Tag Archives: hispanic

The Unbearable Whiteness Of Being (Part I)

FACT: All Asian Americans are Asian by definition, but not all Asians are Asian Americans. The truth is that most Asians aren’t. While they may share an ethnic heritage, as well as many cultural similarities, Asian people who were born and raised in and reside in an Asian country have vastly different wants and needs and priorities than those who were born and raised in and reside in North America [and other non-Asian countries].

I wanted to start out with that quote for two reasons.

First, because it’s stolen from my co-writer’s post last Friday, which was a really good post you should read.

Second, because I think it does a good job of establishing the complicated and sometimes uncomfortable nuance that goes into addressing identity politics. Which is what we’re going to be talking about today and in the weeks to follow.

More specifically, we’re gonna be talking about White people.


We’ll probably cover my use of this specific gif sometime later…

Before we dive in, I just wanna make something clear.

Race is a social construct – a series of categories that we’ve made up and ones we’ve made up only very recently in the scope of history. The fact of the matter is that there’s no actual place you can draw a dividing line when it comes to human beings and there’s no good reason you’d want to.

Not that it’s ever stopped us.

For better or worse, we have divided the world up into so many arbitrary categories, and those divisions have played and continue to play a major role in today’s culture. In spite of what some folks might suggest, ignoring racism doesn’t make it go away, and if we want to end the unspeakable hassle that is identity politics, we’re going to need to start by actually addressing them.

And here at Culture War Reporters, I think we’ve done a decent job. Continue reading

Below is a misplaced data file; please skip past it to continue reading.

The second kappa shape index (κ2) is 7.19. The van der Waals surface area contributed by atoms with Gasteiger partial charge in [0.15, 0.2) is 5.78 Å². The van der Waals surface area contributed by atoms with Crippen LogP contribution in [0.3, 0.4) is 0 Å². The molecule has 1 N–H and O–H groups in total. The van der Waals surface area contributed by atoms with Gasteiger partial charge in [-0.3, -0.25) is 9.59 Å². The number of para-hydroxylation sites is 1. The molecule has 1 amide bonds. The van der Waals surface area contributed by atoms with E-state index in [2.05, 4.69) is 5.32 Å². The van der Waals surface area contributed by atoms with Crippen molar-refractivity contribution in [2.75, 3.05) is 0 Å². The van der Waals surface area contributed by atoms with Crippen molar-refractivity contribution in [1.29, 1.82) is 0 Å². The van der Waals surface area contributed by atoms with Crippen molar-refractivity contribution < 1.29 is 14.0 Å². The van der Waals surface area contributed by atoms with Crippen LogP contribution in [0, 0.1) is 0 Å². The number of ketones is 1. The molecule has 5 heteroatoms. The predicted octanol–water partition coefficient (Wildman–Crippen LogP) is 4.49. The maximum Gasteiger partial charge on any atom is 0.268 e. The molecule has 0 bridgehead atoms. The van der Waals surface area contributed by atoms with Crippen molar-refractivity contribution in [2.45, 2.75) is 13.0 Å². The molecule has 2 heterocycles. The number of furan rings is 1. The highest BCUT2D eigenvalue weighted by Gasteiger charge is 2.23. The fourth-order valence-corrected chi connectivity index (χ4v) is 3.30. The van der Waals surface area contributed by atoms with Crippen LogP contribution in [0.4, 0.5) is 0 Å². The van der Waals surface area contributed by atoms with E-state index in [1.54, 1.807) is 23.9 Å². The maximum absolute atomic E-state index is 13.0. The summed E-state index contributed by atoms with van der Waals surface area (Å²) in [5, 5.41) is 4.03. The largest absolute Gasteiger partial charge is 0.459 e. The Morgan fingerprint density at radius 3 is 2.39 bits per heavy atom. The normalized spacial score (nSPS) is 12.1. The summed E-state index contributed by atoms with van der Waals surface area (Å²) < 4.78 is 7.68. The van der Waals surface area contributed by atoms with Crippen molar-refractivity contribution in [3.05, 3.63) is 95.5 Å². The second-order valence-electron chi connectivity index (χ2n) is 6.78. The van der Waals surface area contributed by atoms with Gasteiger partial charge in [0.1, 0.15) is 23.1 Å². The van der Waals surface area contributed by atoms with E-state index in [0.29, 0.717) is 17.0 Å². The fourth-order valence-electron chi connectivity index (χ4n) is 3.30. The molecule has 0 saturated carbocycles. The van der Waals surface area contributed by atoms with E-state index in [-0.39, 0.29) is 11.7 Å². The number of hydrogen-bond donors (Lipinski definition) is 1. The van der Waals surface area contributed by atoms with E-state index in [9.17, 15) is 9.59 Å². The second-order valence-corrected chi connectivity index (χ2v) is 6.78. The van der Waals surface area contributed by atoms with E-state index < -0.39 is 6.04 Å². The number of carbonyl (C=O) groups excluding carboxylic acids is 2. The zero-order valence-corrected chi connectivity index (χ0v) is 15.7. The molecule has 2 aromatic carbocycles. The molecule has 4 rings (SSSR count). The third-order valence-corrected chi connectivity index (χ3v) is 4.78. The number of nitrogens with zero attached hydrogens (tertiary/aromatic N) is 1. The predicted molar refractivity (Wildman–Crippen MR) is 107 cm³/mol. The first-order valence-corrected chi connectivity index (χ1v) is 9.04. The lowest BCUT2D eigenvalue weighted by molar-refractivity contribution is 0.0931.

We’re All In Danger: An Open Letter to Minority Republicans

These are the facts:

Last Wednesday, Srinivas Kuchibhotla and Alok Madasani – two Indian-born engineers living and working in the US – stepped into Austin’s Bar & Grill in Olathe, Kansas. As they had done so many times before, they ordered drinks and unwound after a long day of work. On this particular evening however, Kuchibhotla and Madasani were approached by another patron, Adam Purinton, who began to shout racial slurs at the two men and demanded to know “Which country are you from? Are you here illegally?”, before shouting “Get out of my country!

Purinton was thrown out of the bar, only to return with a gun, opening fire on Kuchibhotla and Madasani. Kuchibhotla was killed and Madasani was injured, along with twenty-four year old patron Ian Grillot, who attempted to subdue Purinton. Purinton fled on foot, and was next seen five hours later at an Applebees across the state line. Purinton claimed openly to having killed “two Middle-Eastern men.” Purinton was promptly arrested and extradited from Missouri back to Kansas, where he has been charged with first-degree murder, bail set at two-million dollars.

Once again, these are the facts.

What follows is the tricky part.

How do I write about this – any of this – without devolving into incoherent rage? After all these tragedies over all these years, have we gotten any closer to make sense of the senseless?

Perhaps I could write about how Indians and Sikhs have repeatedly been the targets of hatred intended for Arabs and Muslims. How ever since 9/11, an entire group of people who have done nothing – nothing – to harm the US have been harassed, belittled, and even murdered.


And the 2012 massacre in Oak Creek, WI is just one of many examples

Continue reading

Grading Obama

There’s a tendency in this country to speak of ex-presidents with the same generosity one would use to speak of the recently departed. A “funeral parlance” (if you’ll forgive the awful pun) that leads folks to look on the old administration with rose-tinted glasses. Considering the replacement, that’s going to be doubly true this year.

Not at Culture War Reporters, though.

Here’s our final grade for Obama,

Note: The issues selected here are based upon the principles we here at CWR seem to touch on most frequently. We hope to make this a regular tradition, provided the United States still exists in four years and that this writer will not have been imprisoned or sent to work on a lunar penal colony.

Economic Equality:

Advocates of the president will be swift to point out that the unemployment rate at the beginning of the president’s term was in the double digits, and has since fallen to about 4.9% after years of slow but steady recovery. And there absolutely should be credit where it’s due- the Obama administration has seen the recovery of the economy. Can I whine about it not being enough though? You bet I can.